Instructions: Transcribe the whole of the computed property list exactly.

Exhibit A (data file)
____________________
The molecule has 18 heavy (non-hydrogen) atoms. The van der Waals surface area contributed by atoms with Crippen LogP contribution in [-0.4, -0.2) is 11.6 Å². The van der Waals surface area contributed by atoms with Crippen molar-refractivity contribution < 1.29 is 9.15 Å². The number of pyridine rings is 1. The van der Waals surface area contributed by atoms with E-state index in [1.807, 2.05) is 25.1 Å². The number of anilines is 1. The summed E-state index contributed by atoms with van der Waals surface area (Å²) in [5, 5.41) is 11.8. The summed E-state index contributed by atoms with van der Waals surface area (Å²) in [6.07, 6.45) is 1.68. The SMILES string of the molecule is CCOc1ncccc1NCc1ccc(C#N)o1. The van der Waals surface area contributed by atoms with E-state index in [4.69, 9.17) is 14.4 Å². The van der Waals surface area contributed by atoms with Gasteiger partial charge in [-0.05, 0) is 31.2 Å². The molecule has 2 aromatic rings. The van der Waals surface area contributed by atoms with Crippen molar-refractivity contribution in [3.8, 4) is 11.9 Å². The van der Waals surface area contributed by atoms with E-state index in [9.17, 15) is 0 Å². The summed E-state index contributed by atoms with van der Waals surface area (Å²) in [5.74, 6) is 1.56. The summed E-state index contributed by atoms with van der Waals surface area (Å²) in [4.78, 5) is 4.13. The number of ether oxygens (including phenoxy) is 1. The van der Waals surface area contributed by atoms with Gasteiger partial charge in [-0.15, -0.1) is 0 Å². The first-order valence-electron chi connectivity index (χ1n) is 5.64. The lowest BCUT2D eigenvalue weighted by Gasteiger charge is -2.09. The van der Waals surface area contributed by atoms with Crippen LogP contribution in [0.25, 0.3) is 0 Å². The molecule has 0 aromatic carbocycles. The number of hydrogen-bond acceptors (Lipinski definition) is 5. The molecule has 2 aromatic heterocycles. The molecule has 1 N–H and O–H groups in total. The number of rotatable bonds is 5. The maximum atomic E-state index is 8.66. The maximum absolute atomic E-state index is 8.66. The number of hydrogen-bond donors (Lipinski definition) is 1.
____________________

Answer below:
The molecule has 18 heavy (non-hydrogen) atoms. The van der Waals surface area contributed by atoms with Crippen LogP contribution in [-0.4, -0.2) is 11.6 Å². The van der Waals surface area contributed by atoms with Crippen molar-refractivity contribution < 1.29 is 9.15 Å². The number of pyridine rings is 1. The van der Waals surface area contributed by atoms with E-state index in [1.807, 2.05) is 25.1 Å². The number of anilines is 1. The summed E-state index contributed by atoms with van der Waals surface area (Å²) in [5, 5.41) is 11.8. The summed E-state index contributed by atoms with van der Waals surface area (Å²) in [6.07, 6.45) is 1.68. The SMILES string of the molecule is CCOc1ncccc1NCc1ccc(C#N)o1. The van der Waals surface area contributed by atoms with E-state index in [4.69, 9.17) is 14.4 Å². The van der Waals surface area contributed by atoms with Gasteiger partial charge in [-0.05, 0) is 31.2 Å². The molecule has 2 aromatic rings. The van der Waals surface area contributed by atoms with Crippen molar-refractivity contribution in [3.8, 4) is 11.9 Å². The van der Waals surface area contributed by atoms with E-state index in [9.17, 15) is 0 Å². The summed E-state index contributed by atoms with van der Waals surface area (Å²) in [5.74, 6) is 1.56. The summed E-state index contributed by atoms with van der Waals surface area (Å²) in [4.78, 5) is 4.13. The number of ether oxygens (including phenoxy) is 1. The van der Waals surface area contributed by atoms with Gasteiger partial charge in [-0.15, -0.1) is 0 Å². The first-order valence-electron chi connectivity index (χ1n) is 5.64. The lowest BCUT2D eigenvalue weighted by Gasteiger charge is -2.09. The van der Waals surface area contributed by atoms with Crippen LogP contribution in [0.25, 0.3) is 0 Å². The molecule has 0 aromatic carbocycles. The number of hydrogen-bond acceptors (Lipinski definition) is 5. The molecule has 2 aromatic heterocycles. The molecule has 1 N–H and O–H groups in total. The number of rotatable bonds is 5. The maximum atomic E-state index is 8.66. The maximum absolute atomic E-state index is 8.66. The number of hydrogen-bond donors (Lipinski definition) is 1.